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By Julie Sneider, Senior Associate Editor
In January, General Manager Bob Powers was conducting an ongoing “listening tour” at Bay Area Rapid Transit’s (BART) subway stations and on trains, where he’d meet with riders to get their opinions on the agency’s service quality and policies.
Powers was deputy GM for two years when he was tapped in July 2019 to succeed retiring GM Grace Crunican. He joined BART in 2012 as assistant general manager of planning, development and construction. A professional engineer, Powers had decades of experience in public transportation, overseeing major infrastructure projects and transportation programs.
So when he became BART’s top executive, Powers was charged with delivering its major projects — namely, the Fleet of the Future plan to replace aging rail cars; the system’s infrastructure rebuilding plan to replace worn rails, retrofit the Transbay Tube and update waterproofing in tunnels and other structures; the modernization of a 40-plus-year-old train control system; and the service expansion to Santa Clara County.
He also took control at a critical point for BART. In addition to those major projects underway, the agency was facing sliding ridership numbers.
“Our customer satisfaction levels are unacceptable,” Powers told The Mercury News last summer, pledging to hear directly from riders during a listening tour.
But less than a year later, the listening tour is on hold as Powers and BART’s board — along with transit agencies across the country — figure out how to best serve the public during and after a global pandemic that has blown a big hole in agency budgets.
BART officials began discussing the coronavirus’s potential impact on the region in mid-January, when the first U.S. case became public knowledge. The agency, which prior to the pandemic had a contagious disease plan in place, formed an internal task force to begin tackling the issues. That group is still at work, says BART spokesperson James Allison, who responded to questions via email.
The agency took its first public-facing action on March 11, when it began installing hand-sanitizer dispensers at all 48 stations. After that, BART implemented a hiring freeze — the agency’s headcount was 4,452 employees. (As of April 16, none had been furloughed.)
By March 16, six San Francisco Bay Area counties had shelter-at-home orders. And by March 19, California Gov. Gavin Newsom issued a statewide order, which as of press time had no set expiration date. Newsome is coordinating with the governors of Oregon and Washington to reopen their states’ economies once six benchmarks are met.
Now, Powers and other Bay Area transit executives are spending all their time figuring out how to continue skeletal service during the public health crisis.
Powers has been speaking with his transit agency counterparts via conference and/or one-on-one calls almost daily, Allison says. The executives have coordinated their respective agencies’ service reductions to ensure a lifeline of public transportation remains in operation for the region’s essential workers; and they’ve discussed options for disbursing state and federal emergency funding to help address the pandemic’s impact on each agency.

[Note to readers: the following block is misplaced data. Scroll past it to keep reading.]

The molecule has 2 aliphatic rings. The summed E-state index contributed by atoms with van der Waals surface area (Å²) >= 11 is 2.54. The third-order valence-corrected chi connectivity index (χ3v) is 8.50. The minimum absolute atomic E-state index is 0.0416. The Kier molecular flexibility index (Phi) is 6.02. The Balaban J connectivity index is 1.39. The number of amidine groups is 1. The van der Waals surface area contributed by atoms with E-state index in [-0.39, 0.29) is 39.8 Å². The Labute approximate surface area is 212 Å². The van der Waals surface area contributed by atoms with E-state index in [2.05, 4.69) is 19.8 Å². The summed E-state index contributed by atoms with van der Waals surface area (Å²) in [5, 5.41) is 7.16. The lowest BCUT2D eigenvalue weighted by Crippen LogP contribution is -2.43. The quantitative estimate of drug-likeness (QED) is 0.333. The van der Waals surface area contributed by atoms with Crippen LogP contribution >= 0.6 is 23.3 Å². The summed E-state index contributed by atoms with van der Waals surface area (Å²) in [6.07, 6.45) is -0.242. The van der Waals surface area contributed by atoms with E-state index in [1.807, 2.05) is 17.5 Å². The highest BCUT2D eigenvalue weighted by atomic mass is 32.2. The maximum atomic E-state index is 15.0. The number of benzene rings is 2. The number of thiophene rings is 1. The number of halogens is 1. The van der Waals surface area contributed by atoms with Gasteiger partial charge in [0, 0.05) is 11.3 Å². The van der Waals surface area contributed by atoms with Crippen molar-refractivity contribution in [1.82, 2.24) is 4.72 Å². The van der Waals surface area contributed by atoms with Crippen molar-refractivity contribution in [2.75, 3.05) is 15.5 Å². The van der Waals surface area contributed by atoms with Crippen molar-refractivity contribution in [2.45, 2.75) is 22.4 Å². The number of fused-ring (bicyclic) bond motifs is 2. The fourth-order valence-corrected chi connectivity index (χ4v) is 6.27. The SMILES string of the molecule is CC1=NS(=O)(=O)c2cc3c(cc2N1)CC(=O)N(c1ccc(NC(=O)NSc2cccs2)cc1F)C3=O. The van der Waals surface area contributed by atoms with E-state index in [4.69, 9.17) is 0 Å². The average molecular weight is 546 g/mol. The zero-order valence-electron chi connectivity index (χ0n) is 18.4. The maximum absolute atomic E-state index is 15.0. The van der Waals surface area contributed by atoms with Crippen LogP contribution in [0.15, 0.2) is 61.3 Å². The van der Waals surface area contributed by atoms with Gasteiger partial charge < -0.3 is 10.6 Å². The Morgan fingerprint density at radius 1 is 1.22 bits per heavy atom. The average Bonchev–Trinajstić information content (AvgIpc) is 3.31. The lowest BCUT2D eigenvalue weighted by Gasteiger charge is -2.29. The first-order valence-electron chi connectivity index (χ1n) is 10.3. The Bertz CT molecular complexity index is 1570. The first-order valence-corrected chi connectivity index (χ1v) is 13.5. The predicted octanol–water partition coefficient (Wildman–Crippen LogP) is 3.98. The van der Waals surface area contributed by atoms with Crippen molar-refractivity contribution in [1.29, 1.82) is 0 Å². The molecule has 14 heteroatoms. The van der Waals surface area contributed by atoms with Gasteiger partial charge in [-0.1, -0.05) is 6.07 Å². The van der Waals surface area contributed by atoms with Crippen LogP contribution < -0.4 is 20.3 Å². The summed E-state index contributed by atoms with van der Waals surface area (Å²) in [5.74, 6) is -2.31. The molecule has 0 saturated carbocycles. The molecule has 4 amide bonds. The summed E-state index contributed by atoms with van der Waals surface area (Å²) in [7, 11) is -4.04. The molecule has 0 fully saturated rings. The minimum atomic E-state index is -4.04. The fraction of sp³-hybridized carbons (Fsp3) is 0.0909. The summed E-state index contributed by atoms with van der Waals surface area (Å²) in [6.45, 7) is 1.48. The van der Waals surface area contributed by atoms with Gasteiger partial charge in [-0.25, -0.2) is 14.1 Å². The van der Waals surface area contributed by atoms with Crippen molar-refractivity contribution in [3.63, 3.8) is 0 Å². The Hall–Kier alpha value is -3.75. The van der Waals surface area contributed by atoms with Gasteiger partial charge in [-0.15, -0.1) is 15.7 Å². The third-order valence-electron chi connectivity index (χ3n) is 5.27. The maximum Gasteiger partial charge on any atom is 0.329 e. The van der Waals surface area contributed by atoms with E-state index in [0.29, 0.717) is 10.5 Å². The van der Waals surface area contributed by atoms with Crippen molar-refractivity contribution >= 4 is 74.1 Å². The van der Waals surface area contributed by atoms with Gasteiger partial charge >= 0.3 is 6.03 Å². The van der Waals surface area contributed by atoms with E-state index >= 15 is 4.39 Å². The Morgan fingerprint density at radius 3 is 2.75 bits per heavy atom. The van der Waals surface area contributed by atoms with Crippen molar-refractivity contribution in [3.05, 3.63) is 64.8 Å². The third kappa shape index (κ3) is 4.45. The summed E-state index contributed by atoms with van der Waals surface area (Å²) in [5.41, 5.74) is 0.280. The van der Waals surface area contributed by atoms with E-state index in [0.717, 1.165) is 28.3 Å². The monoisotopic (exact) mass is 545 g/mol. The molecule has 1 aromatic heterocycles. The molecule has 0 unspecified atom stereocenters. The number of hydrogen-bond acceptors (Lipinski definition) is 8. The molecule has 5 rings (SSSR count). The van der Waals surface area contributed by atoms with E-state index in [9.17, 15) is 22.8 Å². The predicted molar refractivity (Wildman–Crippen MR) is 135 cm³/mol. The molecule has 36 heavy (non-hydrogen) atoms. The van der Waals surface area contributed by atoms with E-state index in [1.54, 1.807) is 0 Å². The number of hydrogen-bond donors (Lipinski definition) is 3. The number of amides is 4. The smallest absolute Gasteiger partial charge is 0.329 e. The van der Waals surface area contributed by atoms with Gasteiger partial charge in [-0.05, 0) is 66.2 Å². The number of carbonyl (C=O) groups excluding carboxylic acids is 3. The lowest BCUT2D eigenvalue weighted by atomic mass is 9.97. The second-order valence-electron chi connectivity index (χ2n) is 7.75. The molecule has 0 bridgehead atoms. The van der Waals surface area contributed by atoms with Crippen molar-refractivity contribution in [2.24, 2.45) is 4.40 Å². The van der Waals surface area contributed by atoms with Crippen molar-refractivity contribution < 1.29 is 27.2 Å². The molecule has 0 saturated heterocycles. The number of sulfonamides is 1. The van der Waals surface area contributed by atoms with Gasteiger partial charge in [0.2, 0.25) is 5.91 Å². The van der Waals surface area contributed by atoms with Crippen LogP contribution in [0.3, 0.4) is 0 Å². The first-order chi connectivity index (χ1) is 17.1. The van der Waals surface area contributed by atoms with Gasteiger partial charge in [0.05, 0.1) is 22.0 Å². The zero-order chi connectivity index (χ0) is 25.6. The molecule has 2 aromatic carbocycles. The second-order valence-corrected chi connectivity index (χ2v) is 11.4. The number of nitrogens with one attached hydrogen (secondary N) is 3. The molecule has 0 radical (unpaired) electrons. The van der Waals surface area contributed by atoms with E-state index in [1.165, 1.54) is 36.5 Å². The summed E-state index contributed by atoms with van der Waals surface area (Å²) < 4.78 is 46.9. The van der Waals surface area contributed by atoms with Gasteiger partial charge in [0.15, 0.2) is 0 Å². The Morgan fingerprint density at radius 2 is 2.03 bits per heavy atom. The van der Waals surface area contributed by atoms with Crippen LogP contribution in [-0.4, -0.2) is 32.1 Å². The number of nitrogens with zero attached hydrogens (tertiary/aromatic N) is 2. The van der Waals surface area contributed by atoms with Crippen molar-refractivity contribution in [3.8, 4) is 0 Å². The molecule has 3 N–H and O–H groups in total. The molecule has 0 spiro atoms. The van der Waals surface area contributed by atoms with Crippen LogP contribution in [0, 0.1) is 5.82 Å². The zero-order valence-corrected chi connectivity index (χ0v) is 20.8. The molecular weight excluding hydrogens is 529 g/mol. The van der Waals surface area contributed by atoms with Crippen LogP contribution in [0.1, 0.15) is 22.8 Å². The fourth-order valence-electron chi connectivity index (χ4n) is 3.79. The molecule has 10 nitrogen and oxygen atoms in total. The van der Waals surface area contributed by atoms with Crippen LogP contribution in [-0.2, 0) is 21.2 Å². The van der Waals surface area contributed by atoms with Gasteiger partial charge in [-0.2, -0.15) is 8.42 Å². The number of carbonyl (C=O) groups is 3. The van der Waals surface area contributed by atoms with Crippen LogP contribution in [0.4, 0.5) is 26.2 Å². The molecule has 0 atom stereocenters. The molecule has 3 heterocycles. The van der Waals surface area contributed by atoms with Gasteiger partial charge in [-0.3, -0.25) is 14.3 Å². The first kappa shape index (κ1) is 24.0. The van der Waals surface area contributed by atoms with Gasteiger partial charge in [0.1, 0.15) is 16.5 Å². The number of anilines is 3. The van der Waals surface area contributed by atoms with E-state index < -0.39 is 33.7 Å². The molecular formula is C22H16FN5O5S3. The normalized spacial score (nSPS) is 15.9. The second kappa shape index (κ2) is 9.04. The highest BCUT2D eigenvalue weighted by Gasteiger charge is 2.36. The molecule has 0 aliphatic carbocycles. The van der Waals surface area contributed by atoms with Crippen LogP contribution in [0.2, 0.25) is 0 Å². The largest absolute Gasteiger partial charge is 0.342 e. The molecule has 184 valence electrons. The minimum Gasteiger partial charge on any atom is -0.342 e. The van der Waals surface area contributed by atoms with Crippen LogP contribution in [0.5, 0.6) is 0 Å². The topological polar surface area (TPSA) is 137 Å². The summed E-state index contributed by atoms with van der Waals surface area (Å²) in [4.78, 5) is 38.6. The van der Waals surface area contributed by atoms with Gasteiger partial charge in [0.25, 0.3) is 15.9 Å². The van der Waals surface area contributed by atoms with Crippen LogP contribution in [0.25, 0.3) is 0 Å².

Statewide, transit agencies’ ridership plummeted in the 70 percent to 90 percent range, with the steepest declines occurring on rail services, according to the California Transit Association (CTA). Ridership on BART, Caltrain, the Capitol Corridor and the Altamont Corridor Express rail routes dropped between 94 percent to 95 percent. BART’s daily ridership, for example, was 24,204 on April 22 compared to daily ridership of about 380,000 in early March.
The dramatic dropoff in ridership has had a devastating impact agencies’ budgets, according to CTA Deputy Executive Director Michael Pimentel.
The Metropolitan Transportation Commission (MTC) on April 22 approved the allocation of more than $780 million in federal Coronavirus Aid, Relief and Economic Security (CARES) Act stimulus funds for Bay Area transit agencies. MTC is the transportation planning, financing and coordinating agency for the nine-county San Francisco Bay Area. Developed by MTC and transit agency staff, the allocations represent the first of two distributions of the estimated $1.3 billion in federal funding that area’s agencies will receive under the stimulus bill.
The first allocation is intended to help the agencies meet the immediate crisis. As agencies assess the full scope of what they’ll have to do to ramp up in a post-pandemic recovery, the remaining CARES funding will be allocated, MTC officials said in a press release.
Of the first allocation, BART received the largest amount at $251.6 million. Additional state funding to support transit agencies’ response to COVID-19 likely will be evaluated this summer, as Newsom and the California Legislature prepare a fiscal-year 2020-2021 budget.
BART’s budget status has been shifting nearly every day. In an April 21 letter to MTC Chair Scott Haggerty, Powers noted the agency’s 94 percent ridership decline meant it was losing more than $9 million in fare revenue a week. The first CARES Act funding distribution will help stabilize its current fiscal-year budget, which has a projected shortfall of over $170 million, and help lift the FY2021 budget, which has a projected shortfall of $300 million to $500 million, Powers wrote.
While they’re able to provide skeletal service over the short run, BART’s and other California transit agencies’ full recovery from the pandemic will be challenging, says CTA’s Pimentel. The immediate benefit of the CARES Act is to stop the bleeding, but an additional infusion of stimulus funding will be necessary for the transit industry to get back to normal,“ he says.
“The worry in our state is the impact of the loss of sales tax revenue,” says Pimentel, noting California transit agencies’ major forms of funding include county-administered sales taxes that generate $1.7 billion a year.